The Temagami Lakes Association: The Life and Times of a Cottage Community
by Pam Glenn Sinclair (Index)
The Temagami region of northern Ontario has been a magnet for recreational canoeists since the 1890s, when city dwellers began embarking on long, gruelling trips to reach its unfettered wilderness. The land is steeped in the history of its tribal inhabitants, the Teme-Augama Anishnabai (TAA), whose roots are 6,000 years deep.
At the turn of the 20th century, the TAA still hunted on their traditional family territories, trading pelts at the Hudson’s Bay Company post on Bear Island. The railway arrived in 1904, easing travel from all over North America. Steamships conveyed passengers to all five arms of the lake where rustic resorts and youth camps were popping up. Soon, the village of Temagami became a tourism hub. Logging and mining would later diversify the economy. The province of Ontario began leasing the lake’s more than 1,200 islands in 1906. In 1931 cottagers united against logging near the mainland shoreline under the Timagami Association banner, now the Temagami Lakes Association.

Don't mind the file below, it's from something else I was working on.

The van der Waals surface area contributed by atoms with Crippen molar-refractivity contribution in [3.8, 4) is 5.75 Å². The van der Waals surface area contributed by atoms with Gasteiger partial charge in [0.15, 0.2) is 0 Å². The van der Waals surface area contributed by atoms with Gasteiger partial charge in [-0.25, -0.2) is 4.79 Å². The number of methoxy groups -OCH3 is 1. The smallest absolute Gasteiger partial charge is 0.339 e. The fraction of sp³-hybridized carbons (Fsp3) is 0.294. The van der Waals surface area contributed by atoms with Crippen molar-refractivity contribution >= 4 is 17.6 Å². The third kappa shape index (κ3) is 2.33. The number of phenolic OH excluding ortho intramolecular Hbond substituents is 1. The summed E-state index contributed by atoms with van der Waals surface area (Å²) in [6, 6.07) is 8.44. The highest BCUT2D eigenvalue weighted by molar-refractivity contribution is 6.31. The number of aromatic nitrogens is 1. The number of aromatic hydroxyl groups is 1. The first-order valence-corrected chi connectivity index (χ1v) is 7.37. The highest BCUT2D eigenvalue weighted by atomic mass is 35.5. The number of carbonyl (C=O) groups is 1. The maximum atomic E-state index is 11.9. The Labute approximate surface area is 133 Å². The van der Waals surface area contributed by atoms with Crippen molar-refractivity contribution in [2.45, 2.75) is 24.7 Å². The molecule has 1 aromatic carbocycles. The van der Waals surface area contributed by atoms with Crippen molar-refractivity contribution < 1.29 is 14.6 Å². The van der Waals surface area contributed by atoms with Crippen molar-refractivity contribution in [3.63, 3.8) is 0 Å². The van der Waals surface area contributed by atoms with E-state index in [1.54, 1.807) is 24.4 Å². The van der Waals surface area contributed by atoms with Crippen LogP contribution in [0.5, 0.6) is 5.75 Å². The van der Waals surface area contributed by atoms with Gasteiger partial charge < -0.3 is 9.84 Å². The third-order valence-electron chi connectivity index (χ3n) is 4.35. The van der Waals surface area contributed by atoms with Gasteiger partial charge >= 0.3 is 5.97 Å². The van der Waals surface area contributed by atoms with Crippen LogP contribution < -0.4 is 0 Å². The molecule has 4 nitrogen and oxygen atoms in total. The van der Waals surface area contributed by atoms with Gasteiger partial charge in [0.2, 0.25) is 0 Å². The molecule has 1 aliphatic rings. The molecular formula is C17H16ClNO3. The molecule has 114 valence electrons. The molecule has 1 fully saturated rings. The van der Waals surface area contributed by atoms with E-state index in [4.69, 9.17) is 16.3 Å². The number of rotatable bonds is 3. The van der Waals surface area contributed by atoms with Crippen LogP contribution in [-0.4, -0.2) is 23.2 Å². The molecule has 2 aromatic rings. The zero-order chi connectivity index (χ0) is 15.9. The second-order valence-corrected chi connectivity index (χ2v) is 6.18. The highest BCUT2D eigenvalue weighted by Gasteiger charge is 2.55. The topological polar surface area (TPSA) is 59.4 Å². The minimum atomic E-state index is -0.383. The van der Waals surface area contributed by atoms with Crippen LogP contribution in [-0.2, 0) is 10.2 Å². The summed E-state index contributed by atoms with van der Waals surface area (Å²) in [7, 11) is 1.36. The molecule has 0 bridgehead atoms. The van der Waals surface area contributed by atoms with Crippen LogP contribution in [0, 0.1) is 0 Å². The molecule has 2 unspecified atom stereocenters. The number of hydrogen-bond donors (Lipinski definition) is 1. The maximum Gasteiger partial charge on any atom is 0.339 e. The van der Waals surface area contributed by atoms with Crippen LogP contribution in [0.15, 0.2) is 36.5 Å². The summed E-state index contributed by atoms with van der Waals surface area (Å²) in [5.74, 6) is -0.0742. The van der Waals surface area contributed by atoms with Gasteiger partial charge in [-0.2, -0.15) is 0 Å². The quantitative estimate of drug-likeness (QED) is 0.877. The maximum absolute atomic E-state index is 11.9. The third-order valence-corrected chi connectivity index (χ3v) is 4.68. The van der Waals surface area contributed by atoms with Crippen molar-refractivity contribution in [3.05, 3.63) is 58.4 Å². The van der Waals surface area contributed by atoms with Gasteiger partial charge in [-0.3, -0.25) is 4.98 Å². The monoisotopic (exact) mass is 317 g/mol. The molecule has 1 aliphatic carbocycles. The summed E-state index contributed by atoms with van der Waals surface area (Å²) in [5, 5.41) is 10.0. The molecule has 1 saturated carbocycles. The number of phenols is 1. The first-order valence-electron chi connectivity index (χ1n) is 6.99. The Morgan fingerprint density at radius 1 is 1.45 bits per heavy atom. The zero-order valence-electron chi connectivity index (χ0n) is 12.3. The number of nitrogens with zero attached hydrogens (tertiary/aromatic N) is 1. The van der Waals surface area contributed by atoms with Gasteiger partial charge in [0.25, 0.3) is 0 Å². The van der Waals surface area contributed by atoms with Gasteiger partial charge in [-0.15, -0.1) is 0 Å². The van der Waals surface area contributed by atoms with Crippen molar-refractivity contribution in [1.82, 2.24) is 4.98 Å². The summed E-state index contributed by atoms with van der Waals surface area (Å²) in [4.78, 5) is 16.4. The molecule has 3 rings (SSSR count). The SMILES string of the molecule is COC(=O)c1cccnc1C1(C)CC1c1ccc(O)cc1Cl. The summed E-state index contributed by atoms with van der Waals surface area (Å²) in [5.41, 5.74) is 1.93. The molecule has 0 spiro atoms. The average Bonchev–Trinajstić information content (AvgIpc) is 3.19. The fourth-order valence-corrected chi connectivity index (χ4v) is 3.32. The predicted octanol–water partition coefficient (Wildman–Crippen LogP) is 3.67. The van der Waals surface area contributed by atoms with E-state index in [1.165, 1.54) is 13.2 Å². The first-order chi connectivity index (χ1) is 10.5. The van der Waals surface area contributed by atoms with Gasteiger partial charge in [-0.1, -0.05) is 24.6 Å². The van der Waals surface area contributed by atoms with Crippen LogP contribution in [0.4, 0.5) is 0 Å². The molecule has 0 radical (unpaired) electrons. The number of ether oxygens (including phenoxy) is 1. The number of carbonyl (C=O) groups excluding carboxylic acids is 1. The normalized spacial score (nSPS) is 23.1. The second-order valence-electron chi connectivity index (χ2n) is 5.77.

Temagami is the only Ontario lake where mainland shoreline development is banned. Temagami Lakes Association: The Life and Times of a Cottage Community recounts Temagami’s history to 2011, and examines the Association’s often convoluted, occasionally controversial, relationships with the TAA, various levels of government, villagers and within its own ranks. The narrative is lightened by cottagers’ tales of mice invasions, flesh-embedded fish hooks, encounters with big screen stars, cabin construction gone awry and the like. More than 150 photos enliven the text.